An important post from FT Alphaville:
A rock and a hard place. Rocky terrain. Peaks and plateaus.
Bank of America has released its 2009 credit outlook — and it’s surprisingly geological in its main theme. The title: Matterhorn vs. Ayers Rock.
The credit version of the above pics is in Figure 7 below.
Put simply, they’re debating the depth — and structure — of the credit cycle. Specifically, whether we’ll see a ‘classical’ version of accelerating defaults followed by rapid improvement (the Matterhorn) or an Ayers Rock scenario, in which government intervention to stave off bankruptcy ends up prolonging the credit adjustment. So which exactly, should we be hoping for? BoA’s credit team has this to say (emphasis our own):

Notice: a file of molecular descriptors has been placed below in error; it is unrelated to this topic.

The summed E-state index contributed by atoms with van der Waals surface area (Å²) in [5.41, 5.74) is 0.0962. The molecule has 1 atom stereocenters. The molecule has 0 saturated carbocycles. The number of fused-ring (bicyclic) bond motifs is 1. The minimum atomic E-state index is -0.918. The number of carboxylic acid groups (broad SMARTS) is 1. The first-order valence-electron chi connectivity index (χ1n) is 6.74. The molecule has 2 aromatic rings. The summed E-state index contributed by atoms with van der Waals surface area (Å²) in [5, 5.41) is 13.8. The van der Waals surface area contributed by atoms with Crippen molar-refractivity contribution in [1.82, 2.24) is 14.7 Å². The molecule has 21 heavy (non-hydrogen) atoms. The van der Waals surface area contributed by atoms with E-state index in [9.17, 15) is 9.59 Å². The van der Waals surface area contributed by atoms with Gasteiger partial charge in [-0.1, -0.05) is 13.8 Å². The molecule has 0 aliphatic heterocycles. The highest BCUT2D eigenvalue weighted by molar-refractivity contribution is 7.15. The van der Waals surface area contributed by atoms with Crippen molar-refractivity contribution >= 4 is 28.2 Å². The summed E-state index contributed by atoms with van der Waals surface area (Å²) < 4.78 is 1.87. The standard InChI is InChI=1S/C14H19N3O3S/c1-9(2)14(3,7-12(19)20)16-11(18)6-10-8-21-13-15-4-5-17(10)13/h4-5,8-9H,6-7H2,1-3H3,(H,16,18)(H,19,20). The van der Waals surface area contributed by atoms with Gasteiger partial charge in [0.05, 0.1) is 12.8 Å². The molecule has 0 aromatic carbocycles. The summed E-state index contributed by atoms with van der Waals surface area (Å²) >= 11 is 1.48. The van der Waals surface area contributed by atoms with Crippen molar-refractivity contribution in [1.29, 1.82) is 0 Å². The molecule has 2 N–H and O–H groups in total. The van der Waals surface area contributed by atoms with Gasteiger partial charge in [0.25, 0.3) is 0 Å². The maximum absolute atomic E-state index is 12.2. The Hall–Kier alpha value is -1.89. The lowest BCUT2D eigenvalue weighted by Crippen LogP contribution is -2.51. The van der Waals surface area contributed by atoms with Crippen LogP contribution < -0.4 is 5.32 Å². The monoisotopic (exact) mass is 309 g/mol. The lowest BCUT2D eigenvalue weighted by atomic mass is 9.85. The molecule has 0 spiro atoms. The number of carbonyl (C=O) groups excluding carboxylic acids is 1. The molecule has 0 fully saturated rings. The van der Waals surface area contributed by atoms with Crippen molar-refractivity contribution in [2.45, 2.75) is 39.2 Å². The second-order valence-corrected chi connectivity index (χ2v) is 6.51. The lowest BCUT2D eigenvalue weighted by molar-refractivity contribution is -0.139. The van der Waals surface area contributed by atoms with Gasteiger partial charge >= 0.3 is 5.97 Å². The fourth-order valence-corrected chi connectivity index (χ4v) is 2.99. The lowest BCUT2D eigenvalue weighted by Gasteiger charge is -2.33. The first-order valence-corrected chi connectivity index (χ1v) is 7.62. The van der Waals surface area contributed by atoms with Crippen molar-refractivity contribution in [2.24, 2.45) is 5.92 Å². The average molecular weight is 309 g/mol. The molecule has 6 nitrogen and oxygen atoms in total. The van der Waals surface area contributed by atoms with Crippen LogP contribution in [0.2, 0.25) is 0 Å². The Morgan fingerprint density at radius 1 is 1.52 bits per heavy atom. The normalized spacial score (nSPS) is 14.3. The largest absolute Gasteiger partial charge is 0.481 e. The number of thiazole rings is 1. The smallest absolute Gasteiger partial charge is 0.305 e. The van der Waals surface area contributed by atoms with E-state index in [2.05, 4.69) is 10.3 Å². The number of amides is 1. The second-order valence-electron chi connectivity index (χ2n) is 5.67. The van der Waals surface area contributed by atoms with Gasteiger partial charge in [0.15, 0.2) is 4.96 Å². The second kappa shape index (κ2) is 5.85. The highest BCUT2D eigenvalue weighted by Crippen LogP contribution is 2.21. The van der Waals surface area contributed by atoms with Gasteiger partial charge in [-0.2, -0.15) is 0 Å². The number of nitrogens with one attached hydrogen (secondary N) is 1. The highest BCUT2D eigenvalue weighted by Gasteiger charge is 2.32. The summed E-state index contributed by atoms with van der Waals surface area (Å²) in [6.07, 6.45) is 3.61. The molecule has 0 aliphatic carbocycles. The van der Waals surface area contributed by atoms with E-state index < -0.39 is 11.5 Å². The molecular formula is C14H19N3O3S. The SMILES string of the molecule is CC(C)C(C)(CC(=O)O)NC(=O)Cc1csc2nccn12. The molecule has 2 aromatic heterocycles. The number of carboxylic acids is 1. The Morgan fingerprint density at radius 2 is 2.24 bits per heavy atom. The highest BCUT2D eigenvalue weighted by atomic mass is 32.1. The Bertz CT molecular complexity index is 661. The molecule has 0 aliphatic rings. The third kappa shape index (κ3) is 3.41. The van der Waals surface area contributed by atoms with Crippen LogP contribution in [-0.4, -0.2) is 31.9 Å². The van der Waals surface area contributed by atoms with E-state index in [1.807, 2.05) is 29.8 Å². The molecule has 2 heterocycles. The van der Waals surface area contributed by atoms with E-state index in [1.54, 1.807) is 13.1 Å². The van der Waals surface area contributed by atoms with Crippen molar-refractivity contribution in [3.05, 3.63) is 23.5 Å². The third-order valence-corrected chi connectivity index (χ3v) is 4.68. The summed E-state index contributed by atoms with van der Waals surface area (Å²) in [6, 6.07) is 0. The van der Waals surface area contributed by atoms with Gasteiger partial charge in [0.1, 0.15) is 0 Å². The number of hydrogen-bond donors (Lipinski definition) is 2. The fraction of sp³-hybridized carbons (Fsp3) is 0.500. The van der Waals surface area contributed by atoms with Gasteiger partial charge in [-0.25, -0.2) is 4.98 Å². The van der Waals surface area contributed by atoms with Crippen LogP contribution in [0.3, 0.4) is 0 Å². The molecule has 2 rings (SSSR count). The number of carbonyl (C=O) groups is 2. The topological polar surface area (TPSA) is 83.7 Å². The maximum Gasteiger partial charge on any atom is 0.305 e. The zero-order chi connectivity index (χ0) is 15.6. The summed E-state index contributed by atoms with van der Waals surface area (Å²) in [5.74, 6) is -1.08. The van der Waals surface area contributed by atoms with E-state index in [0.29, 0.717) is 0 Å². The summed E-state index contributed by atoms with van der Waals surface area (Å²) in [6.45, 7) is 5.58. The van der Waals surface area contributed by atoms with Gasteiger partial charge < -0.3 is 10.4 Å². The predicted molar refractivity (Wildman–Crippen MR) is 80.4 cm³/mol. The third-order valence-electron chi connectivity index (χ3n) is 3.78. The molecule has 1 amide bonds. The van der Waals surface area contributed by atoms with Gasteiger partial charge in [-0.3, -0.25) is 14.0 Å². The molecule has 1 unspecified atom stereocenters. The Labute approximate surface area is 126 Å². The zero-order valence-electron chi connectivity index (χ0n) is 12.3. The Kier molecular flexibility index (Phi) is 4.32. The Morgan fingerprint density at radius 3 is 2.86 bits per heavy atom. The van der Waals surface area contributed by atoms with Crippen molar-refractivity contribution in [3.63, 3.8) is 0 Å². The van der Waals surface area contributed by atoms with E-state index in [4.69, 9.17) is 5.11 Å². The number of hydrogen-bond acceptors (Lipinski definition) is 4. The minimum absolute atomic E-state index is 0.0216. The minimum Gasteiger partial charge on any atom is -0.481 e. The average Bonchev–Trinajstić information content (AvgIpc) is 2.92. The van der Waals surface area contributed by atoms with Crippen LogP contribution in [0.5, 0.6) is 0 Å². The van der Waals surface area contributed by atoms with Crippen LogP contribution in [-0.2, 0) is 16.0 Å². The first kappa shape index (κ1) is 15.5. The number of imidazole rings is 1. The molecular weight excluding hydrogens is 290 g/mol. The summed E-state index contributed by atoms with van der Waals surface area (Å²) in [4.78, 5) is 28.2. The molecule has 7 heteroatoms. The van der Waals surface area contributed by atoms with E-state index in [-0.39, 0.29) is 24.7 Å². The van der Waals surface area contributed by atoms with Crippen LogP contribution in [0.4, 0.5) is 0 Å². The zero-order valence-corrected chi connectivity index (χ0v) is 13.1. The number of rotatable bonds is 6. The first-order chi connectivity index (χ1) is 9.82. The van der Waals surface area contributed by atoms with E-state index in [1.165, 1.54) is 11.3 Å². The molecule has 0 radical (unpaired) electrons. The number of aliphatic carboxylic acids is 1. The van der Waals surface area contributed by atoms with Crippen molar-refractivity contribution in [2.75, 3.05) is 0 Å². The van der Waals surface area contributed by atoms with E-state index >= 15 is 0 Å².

Investing before the peak of defaults in the past 2 cycles resulted in high Yield returns of 45% in 1991 and 28% in 2003. Those returns are a consequence of allowing bankruptcy to clean out future default uncertainty, resulting in better quality companies surviving and a reduction in the cost of credit and an improvement in its availability… Despite its headline figure of 30% cumulative default rates across 2009-11, the “Matterhorn” scenario should be hoped for as the economic implication of “Ayers Rock” increases cumulative defaults to 50%....MORE